The World Wide Web / Internet is really actually quite new. Given that I’ve kinda grown up around the growth of the Internet from when it was a new curiosity, to now that it’s entered into all aspects of life and all population.
It was a fun thing. You wrote a html page, you hosted it somewhere, it worked, people saw it, it was free or low cost, there wasn’t much control, or regulation, or privacy, or security, or discovery. It was just a fun thing that geeky people used to play with, connect with each other, and just use computers for.
And then it grew. Into more and more useful things that we needed for more and more important things. Health, banking, email, payments, shopping, bookings, etc.
While many of them are extension of normal business models, paid purchases, transactions etc, the core of it, the hosting, the search, has almost always been totally free to the average user. For every paywalled site, there’s been a free open alternative, and it’s difficult to beat free. People will just gravitate towards it – free search, free portals, free social network sites, free email, free videos, free hosting.
And in that low $0 price, came ads. Ads have been on the internet since forever – stupid old banner ads, silly 1 pixel ad, text ads, picture ads, pop-up ads (near eradicated like measles or something). Ads support so many of the big traditional Internet companies like Geocities, Yahoo, Google, etc. Those who don’t sell hardware or direct services, well it’s really hard to convince people to pay for things online, especially when free stuff works so well. The global state of things also brings challenges in collecting payments, and the intangible software-ness of virtual stuff also is hard to sell, and in tiny bits.
So we’ve had free. And it’s gradually coalesced in a few big companies as things often do, like many corporations and industries, not just online.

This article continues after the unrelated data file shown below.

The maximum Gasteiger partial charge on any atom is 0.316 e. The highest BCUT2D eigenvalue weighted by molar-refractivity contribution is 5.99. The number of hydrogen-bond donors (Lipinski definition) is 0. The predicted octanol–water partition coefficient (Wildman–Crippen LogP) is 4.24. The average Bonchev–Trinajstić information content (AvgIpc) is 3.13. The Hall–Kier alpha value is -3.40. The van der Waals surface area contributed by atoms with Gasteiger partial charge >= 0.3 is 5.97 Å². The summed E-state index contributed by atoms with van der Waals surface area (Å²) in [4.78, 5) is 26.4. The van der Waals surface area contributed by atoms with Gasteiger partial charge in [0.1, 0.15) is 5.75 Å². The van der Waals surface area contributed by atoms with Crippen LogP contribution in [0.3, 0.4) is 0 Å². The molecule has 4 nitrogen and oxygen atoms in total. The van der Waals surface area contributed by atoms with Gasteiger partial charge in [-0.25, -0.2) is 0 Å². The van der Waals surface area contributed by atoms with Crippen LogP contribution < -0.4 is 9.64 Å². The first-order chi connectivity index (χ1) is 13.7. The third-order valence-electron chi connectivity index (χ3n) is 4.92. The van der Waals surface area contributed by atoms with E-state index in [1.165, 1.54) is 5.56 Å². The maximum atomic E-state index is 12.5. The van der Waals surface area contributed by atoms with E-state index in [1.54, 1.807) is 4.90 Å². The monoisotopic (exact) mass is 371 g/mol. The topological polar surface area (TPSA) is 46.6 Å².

People worry whether it is too much, whether they should be broken up. After now the tech giants are really big on paper and financial markets, overlapping the oil&gas giants in market cap and possibly cash holdings.
The single basket risk of so many essential services being provided by a single company also makes it difficult to regulate or ban.
But I think it will be dramatically problematic if we split them up? All those free ad-supported products will now need to find their own fully sustainable income, their own data streams. If Google were to split up, their top 10 billion user products all need to run their own business models – you would have to pay to use Google Maps, Gmail, YouTube, Google Translate, Google Drive, Android, Google Photos, Chrome, and possibly more. Anyway, either they will all run their own ad engines separate from Google Search, or you would need to pay $5-$100 per month for some of these services, each.
If you hesitate to pay the additional $2 or $10 per month for additional Google Drive / Photos / Gmail storage, what’s going to happen if you need to pay for all these separately?
Not to mention, many backend services like cloud storage, account security etc are shared across all these same-company products. Once split-up, they will need to separately reinvent the wheel going forward or pay someone else for the service. Those free 2FA smses might not be free any longer.
News agencies have had their own battles against this. Free news, paid news, articles scraped by search engines, it’s thrown the traditional news companies into disarray, and I’m not sure they have gotten out of it.
Frankly the bitcoin and cryptocurrency thing runs in the same vein – decentralized ledgers, lower cost, putting control into different hands (preferably no hands), etc. Disruption of traditional models.
It gets harder when the disruption hits your fundamentals that you kinda need to keep constant or have trust in over your lifetime – wealth, purchasing power, identity, career, etc.
This liberation is like almost like going from a big built-up city in skyscraper and ancillary services, to wild free nomadic liberty in the woods. Free, wild, less constant, more crazy.
What will the world balance look like after the Internet is done with it?